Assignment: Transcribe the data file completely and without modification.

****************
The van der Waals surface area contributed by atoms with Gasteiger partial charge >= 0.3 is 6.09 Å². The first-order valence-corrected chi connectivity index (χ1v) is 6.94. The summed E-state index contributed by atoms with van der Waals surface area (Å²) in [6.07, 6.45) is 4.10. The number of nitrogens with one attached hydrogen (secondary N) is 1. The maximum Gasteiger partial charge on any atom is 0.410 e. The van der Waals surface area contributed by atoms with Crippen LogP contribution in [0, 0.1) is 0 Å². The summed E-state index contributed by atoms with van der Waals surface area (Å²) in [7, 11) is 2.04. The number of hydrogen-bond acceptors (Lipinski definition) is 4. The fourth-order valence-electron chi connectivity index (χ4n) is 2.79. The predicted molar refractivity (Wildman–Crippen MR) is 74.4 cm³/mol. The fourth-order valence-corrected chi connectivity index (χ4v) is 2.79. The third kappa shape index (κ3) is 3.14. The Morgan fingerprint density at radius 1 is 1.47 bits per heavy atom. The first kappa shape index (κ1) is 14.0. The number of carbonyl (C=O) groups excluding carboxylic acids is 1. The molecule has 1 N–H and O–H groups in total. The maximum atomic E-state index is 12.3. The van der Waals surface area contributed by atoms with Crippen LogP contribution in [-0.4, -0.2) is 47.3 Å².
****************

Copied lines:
The van der Waals surface area contributed by atoms with Gasteiger partial charge >= 0.3 is 6.09 Å². The first-order valence-corrected chi connectivity index (χ1v) is 6.94. The summed E-state index contributed by atoms with van der Waals surface area (Å²) in [6.07, 6.45) is 4.10. The number of nitrogens with one attached hydrogen (secondary N) is 1. The maximum Gasteiger partial charge on any atom is 0.410 e. The van der Waals surface area contributed by atoms with Crippen LogP contribution in [0, 0.1) is 0 Å². The summed E-state index contributed by atoms with van der Waals surface area (Å²) in [7, 11) is 2.04. The number of hydrogen-bond acceptors (Lipinski definition) is 4. The fourth-order valence-electron chi connectivity index (χ4n) is 2.79. The predicted molar refractivity (Wildman–Crippen MR) is 74.4 cm³/mol. The fourth-order valence-corrected chi connectivity index (χ4v) is 2.79. The third kappa shape index (κ3) is 3.14. The Morgan fingerprint density at radius 1 is 1.47 bits per heavy atom. The first kappa shape index (κ1) is 14.0. The number of carbonyl (C=O) groups excluding carboxylic acids is 1. The molecule has 1 N–H and O–H groups in total. The maximum atomic E-state index is 12.3. The van der Waals surface area contributed by atoms with Crippen LogP contribution in [-0.4, -0.2) is 47.3 Å².